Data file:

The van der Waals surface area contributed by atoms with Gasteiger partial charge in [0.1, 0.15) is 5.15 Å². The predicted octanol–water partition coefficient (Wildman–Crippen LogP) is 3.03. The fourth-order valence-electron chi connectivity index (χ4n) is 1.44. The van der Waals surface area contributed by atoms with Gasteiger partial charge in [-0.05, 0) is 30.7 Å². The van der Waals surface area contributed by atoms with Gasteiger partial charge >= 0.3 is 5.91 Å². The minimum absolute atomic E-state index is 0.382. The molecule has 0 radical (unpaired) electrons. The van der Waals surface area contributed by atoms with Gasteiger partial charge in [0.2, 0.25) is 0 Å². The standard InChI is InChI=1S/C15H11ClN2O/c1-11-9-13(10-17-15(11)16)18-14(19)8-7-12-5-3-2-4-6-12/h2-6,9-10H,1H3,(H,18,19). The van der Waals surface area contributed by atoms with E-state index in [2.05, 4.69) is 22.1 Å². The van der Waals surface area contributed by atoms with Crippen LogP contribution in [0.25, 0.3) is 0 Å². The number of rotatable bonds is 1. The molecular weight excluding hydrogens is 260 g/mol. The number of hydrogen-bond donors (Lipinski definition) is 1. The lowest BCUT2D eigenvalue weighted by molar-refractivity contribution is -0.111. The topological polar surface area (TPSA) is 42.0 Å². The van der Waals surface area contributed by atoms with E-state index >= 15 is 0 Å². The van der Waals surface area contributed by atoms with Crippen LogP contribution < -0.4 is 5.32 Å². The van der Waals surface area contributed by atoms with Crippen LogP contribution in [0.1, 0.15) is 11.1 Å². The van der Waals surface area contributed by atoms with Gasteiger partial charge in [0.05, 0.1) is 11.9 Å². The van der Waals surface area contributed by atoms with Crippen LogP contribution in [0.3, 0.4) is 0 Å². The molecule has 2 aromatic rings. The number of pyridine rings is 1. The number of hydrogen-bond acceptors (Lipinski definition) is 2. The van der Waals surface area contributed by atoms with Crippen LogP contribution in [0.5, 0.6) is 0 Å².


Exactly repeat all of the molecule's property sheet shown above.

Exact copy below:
The van der Waals surface area contributed by atoms with Gasteiger partial charge in [0.1, 0.15) is 5.15 Å². The predicted octanol–water partition coefficient (Wildman–Crippen LogP) is 3.03. The fourth-order valence-electron chi connectivity index (χ4n) is 1.44. The van der Waals surface area contributed by atoms with Gasteiger partial charge in [-0.05, 0) is 30.7 Å². The van der Waals surface area contributed by atoms with Gasteiger partial charge >= 0.3 is 5.91 Å². The minimum absolute atomic E-state index is 0.382. The molecule has 0 radical (unpaired) electrons. The van der Waals surface area contributed by atoms with Gasteiger partial charge in [0.2, 0.25) is 0 Å². The standard InChI is InChI=1S/C15H11ClN2O/c1-11-9-13(10-17-15(11)16)18-14(19)8-7-12-5-3-2-4-6-12/h2-6,9-10H,1H3,(H,18,19). The van der Waals surface area contributed by atoms with E-state index in [2.05, 4.69) is 22.1 Å². The van der Waals surface area contributed by atoms with Crippen LogP contribution in [0.25, 0.3) is 0 Å². The number of rotatable bonds is 1. The molecular weight excluding hydrogens is 260 g/mol. The number of hydrogen-bond donors (Lipinski definition) is 1. The lowest BCUT2D eigenvalue weighted by molar-refractivity contribution is -0.111. The topological polar surface area (TPSA) is 42.0 Å². The van der Waals surface area contributed by atoms with E-state index >= 15 is 0 Å². The van der Waals surface area contributed by atoms with Crippen LogP contribution < -0.4 is 5.32 Å². The van der Waals surface area contributed by atoms with Crippen LogP contribution in [0.1, 0.15) is 11.1 Å². The van der Waals surface area contributed by atoms with Gasteiger partial charge in [0.05, 0.1) is 11.9 Å². The van der Waals surface area contributed by atoms with Crippen LogP contribution in [0.3, 0.4) is 0 Å². The molecule has 2 aromatic rings. The number of pyridine rings is 1. The number of hydrogen-bond acceptors (Lipinski definition) is 2. The van der Waals surface area contributed by atoms with Crippen LogP contribution in [0.5, 0.6) is 0 Å².